Unusual, yet awe-inspiring, the Ronchamp chapel has to been seen to be believed
I must confess that I am slightly privileged by the fact that, working constantly with architects, I am occasionally offered trips to see buildings of interest, whether here in the UK or abroad. One such occasion was when our company worked with Make Architects in London, who decided to celebrate a planning permission they received in Fitzrovia with a grand trip. The proposal was to visit the city of Basle and Vitra furniture headquarters in Switzerland, make our way to the Vitra Design Museum in Germany, and then finally onto Corbusier’s Notre Dame du Haut, a chapel in Ronchamp, France. What a fantastic opportunity! My colleagues at Derwent and I wasted no time in accepting, and I knew I was in for a rather special architectural treat.
The story of the Ronchamp chapel started in 1950, when Corbusier was commissioned to design a new Catholic church to replace one that had been destroyed during the second world war.
The Church wanted a pure space, void of extravagant detail or ornate religious figures, and therefore unlike its predecessors; Corbusier wanted the space to be both meditative and reflective in purpose.
When our group first approached the building, it evoked a sense of incredulity amongst us. Despite having seen many pictures of the chapel, we were not prepared for the feeling provoked upon seeing the building first-hand for the very first time. I suppose it was the power of sublime architecture that was at hand.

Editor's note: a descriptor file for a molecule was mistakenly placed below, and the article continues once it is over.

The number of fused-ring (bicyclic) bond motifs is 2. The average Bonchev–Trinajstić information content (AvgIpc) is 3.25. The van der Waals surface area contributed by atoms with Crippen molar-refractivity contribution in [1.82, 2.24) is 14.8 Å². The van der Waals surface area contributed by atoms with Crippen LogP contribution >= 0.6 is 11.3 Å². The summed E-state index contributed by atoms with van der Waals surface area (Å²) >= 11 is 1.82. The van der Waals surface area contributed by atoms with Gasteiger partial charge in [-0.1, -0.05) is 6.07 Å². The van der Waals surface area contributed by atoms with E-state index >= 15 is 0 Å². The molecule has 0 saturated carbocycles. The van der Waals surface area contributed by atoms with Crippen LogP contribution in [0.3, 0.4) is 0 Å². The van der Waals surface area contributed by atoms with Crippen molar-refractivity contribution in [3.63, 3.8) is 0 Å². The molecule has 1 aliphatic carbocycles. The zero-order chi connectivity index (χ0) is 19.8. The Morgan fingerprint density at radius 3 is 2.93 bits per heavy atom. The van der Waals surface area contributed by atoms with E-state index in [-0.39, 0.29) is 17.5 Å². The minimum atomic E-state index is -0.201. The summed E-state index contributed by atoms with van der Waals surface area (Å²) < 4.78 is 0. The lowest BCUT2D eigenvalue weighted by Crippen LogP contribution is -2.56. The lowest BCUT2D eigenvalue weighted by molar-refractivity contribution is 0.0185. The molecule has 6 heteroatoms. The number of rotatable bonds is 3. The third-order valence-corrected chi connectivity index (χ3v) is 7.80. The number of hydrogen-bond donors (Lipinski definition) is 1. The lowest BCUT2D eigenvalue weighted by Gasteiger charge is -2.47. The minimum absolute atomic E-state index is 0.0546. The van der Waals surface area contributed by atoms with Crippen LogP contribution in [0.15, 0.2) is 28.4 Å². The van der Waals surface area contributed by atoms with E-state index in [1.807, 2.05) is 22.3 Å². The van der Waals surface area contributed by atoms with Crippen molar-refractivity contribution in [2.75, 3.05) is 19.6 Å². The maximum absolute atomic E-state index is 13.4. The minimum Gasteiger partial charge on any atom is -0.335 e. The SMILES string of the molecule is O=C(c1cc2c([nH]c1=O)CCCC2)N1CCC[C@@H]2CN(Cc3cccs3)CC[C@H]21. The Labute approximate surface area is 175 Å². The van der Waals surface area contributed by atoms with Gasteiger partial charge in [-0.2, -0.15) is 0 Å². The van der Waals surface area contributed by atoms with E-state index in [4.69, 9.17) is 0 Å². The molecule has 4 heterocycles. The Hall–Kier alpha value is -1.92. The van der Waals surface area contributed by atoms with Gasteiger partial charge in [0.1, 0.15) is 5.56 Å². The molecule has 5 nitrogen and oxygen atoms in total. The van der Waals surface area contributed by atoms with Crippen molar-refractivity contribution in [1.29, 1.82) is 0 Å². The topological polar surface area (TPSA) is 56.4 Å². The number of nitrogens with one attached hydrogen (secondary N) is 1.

Firstly, the building is comprised of such an unusual, organic shape, but it is the roof that instantly grabbed my attention. It seemed to defy the logic of geometrics, and yet it was so graceful and serene – like an oversized cloud attaching itself onto the main structure.
The Ronchamp chapel sits among a wooden terrain, secluded from the rest of the community. On arrival, we walked around the outside of the building surveying its irregular sculptural form, even viewing it from above due to its location within a hilly enclave. This enabled us to first appreciate its beauty before entering. Now I am not a particularly spiritual individual, but upon entering the chapel for the first time, I felt a euphoric wave of tranquillity envelope me. It was the quality of light as much as anything that influenced these feelings. One of the interesting aspects of Corbusier’s design is the sporadic window placement on the walls. Amplifying the light within the chapel, these small, puncturing apertures were implemented on the façade by tapering the window wells within the cavity of the walls. Consequently, each wall becomes illuminated by these varying window frames, which then give the walls these luminous qualities. Such light defines the chapel, giving it an experiential meaning.
Built in 1955, it has become one of the finest examples of Corbusier’s work, attracting as many as 80,000 visitors each year. The structure is made mostly of concrete and stone and is comparatively small. Some have described Ronchamp chapel as the first post-modern building, others, the first of Expressionist architecture after World War II.